SYNCHRONOUS vs ASYNCHRONOUS LEARNING

e-Leaning is the use of electronic technology to create learning experiences. 

 

It can be divided into two key types: synchronous and asynchronous 

 

Synchronous learning is face-to-face instruction. In an e-Learning context, this means using video conferencing applications such as Zoom and Skype to hold live classes and tutorials with students. 

 

Asynchronous learning is defined as anything that is not synchronous, so any teaching that is not live. This kind of instruction does not require the teacher and student to be face-to-face. 

 

The definition of asynchronous is quite broad; it encompasses everything from emails that discuss the topic being learned, to videos, images, worksheets and projects. 

 

Absorb-Do-Connect

William Horton (2006) proposed a model of e-Learning that can help us to structure distance learning courses. He suggested that we should split the learning into three distinct parts. 

 

'Absorb' activities are designed to inform and inspire. These activities should provide the learners with the information that they need to understand the topic.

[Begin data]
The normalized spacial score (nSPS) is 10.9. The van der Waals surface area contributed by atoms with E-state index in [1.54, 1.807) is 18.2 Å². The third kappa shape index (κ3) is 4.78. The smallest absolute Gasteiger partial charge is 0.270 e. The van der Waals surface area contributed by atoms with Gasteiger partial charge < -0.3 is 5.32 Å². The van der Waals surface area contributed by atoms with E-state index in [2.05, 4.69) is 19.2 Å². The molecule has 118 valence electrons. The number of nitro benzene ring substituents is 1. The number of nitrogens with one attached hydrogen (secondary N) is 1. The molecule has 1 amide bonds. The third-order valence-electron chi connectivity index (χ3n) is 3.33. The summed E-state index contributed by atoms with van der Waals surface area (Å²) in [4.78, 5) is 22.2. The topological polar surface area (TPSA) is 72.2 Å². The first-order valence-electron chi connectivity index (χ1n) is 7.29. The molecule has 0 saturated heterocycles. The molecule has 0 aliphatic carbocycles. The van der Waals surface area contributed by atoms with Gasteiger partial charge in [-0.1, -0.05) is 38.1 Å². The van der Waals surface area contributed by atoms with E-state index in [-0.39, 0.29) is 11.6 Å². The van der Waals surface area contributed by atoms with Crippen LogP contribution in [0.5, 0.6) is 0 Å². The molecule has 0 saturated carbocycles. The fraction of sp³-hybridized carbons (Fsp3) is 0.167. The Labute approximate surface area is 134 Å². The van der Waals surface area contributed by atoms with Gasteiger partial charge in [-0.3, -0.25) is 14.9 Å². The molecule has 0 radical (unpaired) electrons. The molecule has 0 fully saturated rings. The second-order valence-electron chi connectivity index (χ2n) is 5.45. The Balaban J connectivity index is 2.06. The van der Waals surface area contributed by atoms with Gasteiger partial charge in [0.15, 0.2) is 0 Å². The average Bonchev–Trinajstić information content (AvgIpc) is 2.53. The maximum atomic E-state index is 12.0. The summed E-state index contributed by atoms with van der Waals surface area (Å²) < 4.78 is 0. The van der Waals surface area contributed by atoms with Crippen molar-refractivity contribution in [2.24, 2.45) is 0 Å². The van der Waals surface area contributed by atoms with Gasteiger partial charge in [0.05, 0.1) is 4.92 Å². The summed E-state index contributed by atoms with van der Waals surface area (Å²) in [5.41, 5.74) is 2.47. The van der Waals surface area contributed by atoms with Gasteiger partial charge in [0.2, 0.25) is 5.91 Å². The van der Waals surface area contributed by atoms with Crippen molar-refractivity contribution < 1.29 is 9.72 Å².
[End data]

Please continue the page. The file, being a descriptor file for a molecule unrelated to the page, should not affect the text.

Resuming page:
The 'Do' activities turn information into knowledge and skills. This could mean completing projects, accessing individual tasks and participating in games. 

 

'Connect' activities are designed by Horton to 'close the gap between learning and the rest of their lives'. In essence, they act as consolidation activities and include discussions or presentations about what they have learned amongst other things. You can think of them as being the plenary - a time when the learning is strengthened and stretched. 

 

Mixed Approach

Many e-Learning scholars suggest a mixed approach that uses elements of both synchronous and asynchronous learning. Ideally, asynchronous activities should be used for the 'absorb' element. This is because they allow the learners to move through initial learning at their own pace. Whereas a combination approach should be used for the 'do' and 'connect' elements - with live sessions where learners can apply their new skills, supported by a range of useful asynchronous resources. 

 

Teachers should avoid using only synchronous learning as this overlooks the key benefit of e-Learning, flexibility. If all learners have to adhere to strict time constraints of when they learn, we miss an opportunity to personalise the learning to their needs and circumstances. After all, when we can not control their learning environment, as they are not in a classroom. We can not say when the best time will be for a learner to sit down and engage in materials. They may have other distractions at home; it means the best times for people to learn are divergent of one another. 

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